• Ask colleagues who are experienced with publishing in that journal or at least your particular subfield.

    • Familiarise yourself with the general workflow of academic journals.

  • Given some expected handling times, when should I act? How much leeway should I give?

    • Check if there have been any holidays etc. since the submission.

    • Send an inquiry about a fortnight to a month after the timeframe determined in the first step. But this time can vary – it is a bit of a judgement call, depending on the timeframe that is stipulated and the amount of time that has passed.

    • Keep in mind that the main reason why peer reviews take so long is not the time required by the review itself but that the referee has to find time amongst their other duties (see also this question). Therefore review durations are subject to high variability.

    • Additionally, before you take any action, be sure to check the status of the submission. There is little point in nagging the editor if the status tells you that some progress was made recently, e.g., the reports have just arrived or a new reviewer was appointed.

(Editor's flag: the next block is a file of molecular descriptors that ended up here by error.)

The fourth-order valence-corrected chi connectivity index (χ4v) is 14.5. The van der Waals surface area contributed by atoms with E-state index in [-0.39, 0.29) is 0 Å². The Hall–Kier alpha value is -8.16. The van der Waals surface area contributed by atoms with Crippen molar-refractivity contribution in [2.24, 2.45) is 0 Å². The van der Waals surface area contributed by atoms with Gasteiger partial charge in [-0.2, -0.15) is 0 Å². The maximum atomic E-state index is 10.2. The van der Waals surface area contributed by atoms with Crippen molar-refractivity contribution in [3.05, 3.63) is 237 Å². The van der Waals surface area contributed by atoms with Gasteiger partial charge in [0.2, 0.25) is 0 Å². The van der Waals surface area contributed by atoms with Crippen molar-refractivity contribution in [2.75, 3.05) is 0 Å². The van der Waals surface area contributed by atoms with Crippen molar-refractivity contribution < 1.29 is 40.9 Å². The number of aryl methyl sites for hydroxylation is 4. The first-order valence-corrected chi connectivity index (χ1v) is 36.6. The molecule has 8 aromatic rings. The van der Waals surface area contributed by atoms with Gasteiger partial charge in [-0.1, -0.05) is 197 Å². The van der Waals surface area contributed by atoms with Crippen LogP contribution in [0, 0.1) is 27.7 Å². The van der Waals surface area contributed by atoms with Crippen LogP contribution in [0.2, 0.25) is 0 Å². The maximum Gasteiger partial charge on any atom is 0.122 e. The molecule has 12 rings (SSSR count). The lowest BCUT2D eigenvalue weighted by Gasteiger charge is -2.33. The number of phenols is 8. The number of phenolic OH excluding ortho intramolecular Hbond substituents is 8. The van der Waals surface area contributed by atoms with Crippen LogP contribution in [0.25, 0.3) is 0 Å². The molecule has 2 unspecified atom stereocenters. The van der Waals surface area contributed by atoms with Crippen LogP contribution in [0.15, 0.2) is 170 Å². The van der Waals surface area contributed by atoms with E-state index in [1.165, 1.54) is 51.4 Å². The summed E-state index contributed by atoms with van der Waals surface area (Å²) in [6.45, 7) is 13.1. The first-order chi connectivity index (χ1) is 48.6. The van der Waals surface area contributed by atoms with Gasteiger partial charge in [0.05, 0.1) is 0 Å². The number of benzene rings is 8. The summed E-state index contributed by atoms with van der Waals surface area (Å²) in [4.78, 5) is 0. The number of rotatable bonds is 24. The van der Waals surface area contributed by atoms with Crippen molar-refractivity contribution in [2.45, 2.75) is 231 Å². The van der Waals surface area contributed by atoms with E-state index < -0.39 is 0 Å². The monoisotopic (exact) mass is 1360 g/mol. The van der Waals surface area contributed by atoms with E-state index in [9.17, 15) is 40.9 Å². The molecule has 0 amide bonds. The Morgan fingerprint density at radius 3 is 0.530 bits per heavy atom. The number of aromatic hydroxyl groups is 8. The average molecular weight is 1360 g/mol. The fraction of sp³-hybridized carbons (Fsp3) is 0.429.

• How should I act? Whom should I contact and what should I (roughly) write?

    Send a polite email to the editor assigned to my manuscript – after the introductory pleasantries, politely get to the point, asking something along the lines of:

    I am inquiring about the status of the manuscript [title], as X months have passed, which is considerably longer than the Y months stated on the journal’s website.

    Then sign off, thanking the editor for their time and the usual closing pleasantries.

  • 4
    My advisor always starts with "Dear Dr. Editor, Thanks you for your service. We appreciate it very much." I think people should understand that being a reviewer or a Editor is kindof pretty thankless sometimes. Editors probably get paid a little bit, reviewers dont get anything, other than the fact that they can claim to be a reviewer of a journal. – alpha_989 Apr 21 '17 at 15:22
  • @alpha_989 Absolutely! It certainly does not hurt to be polite. – user70612 Apr 25 '17 at 0:38
2

It might take a long time to find appropriate reviewers. Therefore, waiting for an answer longer than expected is not very extreme. Quoting this answer,

Depending on the scope of submitted paper, editors sometimes have hard time to find a suitable reviewer. During the process, a considerable amount of time might be needed.